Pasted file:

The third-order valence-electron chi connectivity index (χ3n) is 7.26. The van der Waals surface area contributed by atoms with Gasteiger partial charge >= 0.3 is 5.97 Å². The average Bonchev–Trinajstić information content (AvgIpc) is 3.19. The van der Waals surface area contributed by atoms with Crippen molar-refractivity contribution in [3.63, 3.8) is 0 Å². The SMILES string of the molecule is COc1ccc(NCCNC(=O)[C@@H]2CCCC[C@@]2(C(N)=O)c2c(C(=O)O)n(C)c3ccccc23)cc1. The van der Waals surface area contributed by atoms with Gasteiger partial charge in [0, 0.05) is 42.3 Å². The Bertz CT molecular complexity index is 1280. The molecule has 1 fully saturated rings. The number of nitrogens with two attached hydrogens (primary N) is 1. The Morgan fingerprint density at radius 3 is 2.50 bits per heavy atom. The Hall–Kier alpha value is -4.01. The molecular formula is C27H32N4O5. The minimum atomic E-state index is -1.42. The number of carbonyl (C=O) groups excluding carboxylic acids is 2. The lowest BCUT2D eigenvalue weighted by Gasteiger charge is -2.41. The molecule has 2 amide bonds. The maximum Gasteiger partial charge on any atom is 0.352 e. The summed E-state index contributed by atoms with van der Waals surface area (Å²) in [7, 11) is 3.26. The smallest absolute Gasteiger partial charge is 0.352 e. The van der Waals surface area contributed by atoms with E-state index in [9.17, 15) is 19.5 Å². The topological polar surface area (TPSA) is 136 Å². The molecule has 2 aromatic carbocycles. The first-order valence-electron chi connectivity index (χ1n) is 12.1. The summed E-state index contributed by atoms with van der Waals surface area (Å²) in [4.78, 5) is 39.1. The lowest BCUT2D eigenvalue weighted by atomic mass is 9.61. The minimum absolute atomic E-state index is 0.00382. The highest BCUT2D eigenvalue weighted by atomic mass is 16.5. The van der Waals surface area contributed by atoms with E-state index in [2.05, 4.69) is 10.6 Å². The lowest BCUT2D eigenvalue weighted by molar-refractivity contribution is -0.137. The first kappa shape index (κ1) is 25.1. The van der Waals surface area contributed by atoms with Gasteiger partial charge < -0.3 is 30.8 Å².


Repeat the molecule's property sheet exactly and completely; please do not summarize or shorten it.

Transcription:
The third-order valence-electron chi connectivity index (χ3n) is 7.26. The van der Waals surface area contributed by atoms with Gasteiger partial charge >= 0.3 is 5.97 Å². The average Bonchev–Trinajstić information content (AvgIpc) is 3.19. The van der Waals surface area contributed by atoms with Crippen molar-refractivity contribution in [3.63, 3.8) is 0 Å². The SMILES string of the molecule is COc1ccc(NCCNC(=O)[C@@H]2CCCC[C@@]2(C(N)=O)c2c(C(=O)O)n(C)c3ccccc23)cc1. The van der Waals surface area contributed by atoms with Gasteiger partial charge in [0, 0.05) is 42.3 Å². The Bertz CT molecular complexity index is 1280. The molecule has 1 fully saturated rings. The number of nitrogens with two attached hydrogens (primary N) is 1. The Morgan fingerprint density at radius 3 is 2.50 bits per heavy atom. The Hall–Kier alpha value is -4.01. The molecular formula is C27H32N4O5. The minimum atomic E-state index is -1.42. The number of carbonyl (C=O) groups excluding carboxylic acids is 2. The lowest BCUT2D eigenvalue weighted by Gasteiger charge is -2.41. The molecule has 2 amide bonds. The maximum Gasteiger partial charge on any atom is 0.352 e. The summed E-state index contributed by atoms with van der Waals surface area (Å²) in [7, 11) is 3.26. The smallest absolute Gasteiger partial charge is 0.352 e. The van der Waals surface area contributed by atoms with E-state index in [9.17, 15) is 19.5 Å². The topological polar surface area (TPSA) is 136 Å². The molecule has 2 aromatic carbocycles. The first-order valence-electron chi connectivity index (χ1n) is 12.1. The summed E-state index contributed by atoms with van der Waals surface area (Å²) in [4.78, 5) is 39.1. The lowest BCUT2D eigenvalue weighted by atomic mass is 9.61. The minimum absolute atomic E-state index is 0.00382. The highest BCUT2D eigenvalue weighted by atomic mass is 16.5. The van der Waals surface area contributed by atoms with E-state index in [2.05, 4.69) is 10.6 Å². The lowest BCUT2D eigenvalue weighted by molar-refractivity contribution is -0.137. The first kappa shape index (κ1) is 25.1. The van der Waals surface area contributed by atoms with Gasteiger partial charge < -0.3 is 30.8 Å².